Referring to FIG. 8, 9 and 10, wall section 102 and bottom section 104 define interior compartment 106 that covers the life line. Container 100 further includes draw cord 108 movably attached to container 100 and positioned adjacent compartment interior opening 110. In one embodiment, the top end of wall section 102 is folded about itself and secured with stitching to form pocket 111 (shown in phantom) that extends about the perimeter of the top end of wall section 102. Draw cord 108 is movably disposed within pocket 111. Openings 112 and 114 are formed in pocket 111 so as to allow end portions 116 and 118 of draw cord 108 to extend therefrom. When end portions 116 and 118 are simultaneously pulled in the same direction and away from the container 100, opening 110 is reduced in size. If a tensile force is exerted on wall section 102 such that diametrically positioned portions of wall section 102 (adjacent opening 110) are pulled in opposite directions, then opening 110 is enlarged due the maneuverability of draw cord 108 within pocket 111. Draw cord lock 120 allows a user to adjust or regulate the amount of draw cord 108 that is disposed within pocket 111 thereby allowing the opening 110 to be enlarged or reduced in accordance with the user's needs. Draw cord lock 120 has portion 122 that is movably attached to portion 120. Portion 120 has an opening for receiving the end portions 116 and 118 of draw cord 108. When portion 120 is moved into a first position, end portions 116 and 118 of draw cord 108 can pulled through the opening in portion 120 in either direction so as to allow opening 110 to be enlarged or reduced in size. When portion 122 is in a second position, end portions 116 and 118 of draw cord 108 are restrained from movement. In a preferred embodiment, portion 122 is spring biased in the second position. In one embodiment, draw cord 108 has a diameter of about 3 mm (millimeter). In a preferred embodiment, a knot 124 is formed with end portions 116 and 118 on the other side of lock 120 as shown in FIGS. 8 and 11. Knot 124 prevents lock 120 from being dismounted from end portions 116 and 118 of cord 108.

Referring to FIG. 10, container 100 further comprises flap 125 attached to the interior side 105 b of wall section 102 just below opening 110 for covering and protecting a life line stored within interior compartment 106. In one embodiment, cover 125 is fabricated from leather. Cover portion 125 has portion 126 that is attached to interior side 105 b. In a preferred embodiment, fire resistant stitching is used to attach portion 126 to interior side 105 b.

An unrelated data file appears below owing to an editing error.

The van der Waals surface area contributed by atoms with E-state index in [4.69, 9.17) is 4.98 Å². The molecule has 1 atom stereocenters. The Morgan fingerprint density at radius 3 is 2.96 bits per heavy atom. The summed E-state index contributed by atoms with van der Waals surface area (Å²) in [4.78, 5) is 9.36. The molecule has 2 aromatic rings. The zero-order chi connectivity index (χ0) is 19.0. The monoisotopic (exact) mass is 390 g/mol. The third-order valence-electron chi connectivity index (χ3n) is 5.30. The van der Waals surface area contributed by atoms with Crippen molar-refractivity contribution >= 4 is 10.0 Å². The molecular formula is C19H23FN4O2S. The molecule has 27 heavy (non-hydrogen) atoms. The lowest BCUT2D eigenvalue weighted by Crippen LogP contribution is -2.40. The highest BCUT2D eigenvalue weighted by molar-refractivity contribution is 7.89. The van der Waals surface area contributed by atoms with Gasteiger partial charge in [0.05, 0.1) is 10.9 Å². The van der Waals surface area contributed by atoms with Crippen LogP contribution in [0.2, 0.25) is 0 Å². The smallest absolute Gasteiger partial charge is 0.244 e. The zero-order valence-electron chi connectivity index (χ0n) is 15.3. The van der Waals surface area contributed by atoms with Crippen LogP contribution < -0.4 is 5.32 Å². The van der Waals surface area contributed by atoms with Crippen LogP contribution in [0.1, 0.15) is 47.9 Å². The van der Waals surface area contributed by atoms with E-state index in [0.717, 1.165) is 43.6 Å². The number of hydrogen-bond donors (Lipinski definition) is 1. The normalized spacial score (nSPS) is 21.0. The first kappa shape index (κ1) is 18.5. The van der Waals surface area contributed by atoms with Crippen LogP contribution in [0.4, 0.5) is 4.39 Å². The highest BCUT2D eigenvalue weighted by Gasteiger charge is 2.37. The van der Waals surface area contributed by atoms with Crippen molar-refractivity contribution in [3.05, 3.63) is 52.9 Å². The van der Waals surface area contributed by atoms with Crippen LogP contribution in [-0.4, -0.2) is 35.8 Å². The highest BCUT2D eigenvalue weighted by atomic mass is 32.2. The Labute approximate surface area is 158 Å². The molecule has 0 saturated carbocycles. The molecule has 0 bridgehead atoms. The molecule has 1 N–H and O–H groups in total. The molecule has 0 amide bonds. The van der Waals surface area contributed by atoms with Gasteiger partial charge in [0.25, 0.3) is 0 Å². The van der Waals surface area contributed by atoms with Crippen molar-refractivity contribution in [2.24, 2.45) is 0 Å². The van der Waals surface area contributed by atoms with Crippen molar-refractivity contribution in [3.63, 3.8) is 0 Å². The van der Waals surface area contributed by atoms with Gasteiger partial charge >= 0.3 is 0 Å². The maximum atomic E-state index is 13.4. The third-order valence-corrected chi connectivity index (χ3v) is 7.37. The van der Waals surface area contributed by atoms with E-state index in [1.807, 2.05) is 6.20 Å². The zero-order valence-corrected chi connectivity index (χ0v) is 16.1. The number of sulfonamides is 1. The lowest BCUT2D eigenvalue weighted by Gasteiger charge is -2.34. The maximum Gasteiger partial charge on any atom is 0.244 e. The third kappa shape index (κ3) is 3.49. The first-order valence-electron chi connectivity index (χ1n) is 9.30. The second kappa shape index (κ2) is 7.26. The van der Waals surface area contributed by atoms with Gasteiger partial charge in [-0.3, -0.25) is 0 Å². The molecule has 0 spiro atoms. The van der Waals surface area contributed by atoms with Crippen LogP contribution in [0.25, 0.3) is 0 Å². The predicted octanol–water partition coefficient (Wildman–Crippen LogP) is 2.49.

Referring to FIG. 9, container 100 further includes grommet 128 located in bottom section 104 (also shown in phantom in FIGS. 8 and 11). Grommet 128 has opening 130 through which a portion of the life line is inserted so as to allow that portion of the life line to protrude from bottom section 104. During use, the user preferably ties a pair of knots (e.g. fisherman's knot) in the life line such that one knot is on the exterior side of grommet 128 (i.e. on the exterior of bottom section 104) and the other knot is within the interior compartment 106 and is adjacent grommet 128. In a preferred embodiment, grommet 128 is fabricated from metal. In an alternate embodiment, grommet 128 is not formed in bottom section 104. Instead, a member similar to member 46 (see FIG. 5) is located within the interior compartment 106 and is attached to either interior side 105 b of wall section 102 or bottom section 104.

Referring to FIGS. 8 and 11, container 100 further comprises pocket 132 and flap 134 that are constructed and function in the same manner as pocket 64 and flap 66, respectively (see FIG. 7) previously discussed herein.

Container 100 also comprises loop member 136, ring 138 and strap member 140. Loop 136 is attached to exterior side 105 a of wall section 102. One end of strap member 140 is attached to exterior side 105 a of wall section 102. Ring 138 is movably attached to loop 136. Strap member 140 is inserted through ring 138 and is folded over itself and removably attached to itself with a complementary fastening system. In one embodiment, the complementary fastening system comprises a snap configuration comprising male snap portion 141 a and female snap portion 141 b. Other types of complementary fastening systems can be used.

Strap member 140 and snap portions 141 a and 141 b allow container 100 to be removably attached to a user's belt (not shown). Specifically, in the case of fire-fighting personnel, strap member 140 and snap portions 141 a and 141 b allow container 100 to be attached to an air pack, belt, web belt, vest, etc. and then quickly removed from the user's belt, etc. by disengaging male snap portion 141 a from female snap portion 141 b. Loop 136, ring 138 and strap member 140 are positioned so as to prevent any significant amount of weight from being exerted or applied directly to snap portions 141 a and 141 b.

In one embodiment, a layer of leather is applied to surface 142 of member 140 since surface 142 will be subject to wear due to its constant frictional contact with ring 138 and a user's belt, vest, etc.

Referring to FIG. 11, In one embodiment, container 100 includes a pair of loops 144 and 146 that are attached to the exterior side 105 a of container 100 and rings 148 and 150 that are attached to loops 144 and 146, respectively. Rings 148 and 150 are attached to shoulder strap 152 as shown in FIG. 11. In an alternate embodiment, shoulder strap 152 includes plastic fasteners that are removably secured to rings 148 and 150. In such an embodiment, shoulder strap 152 is removably attached to container 100. Furthermore, the user can easily break the plastic fasteners if shoulder strap 152 should become snagged or caught on another object.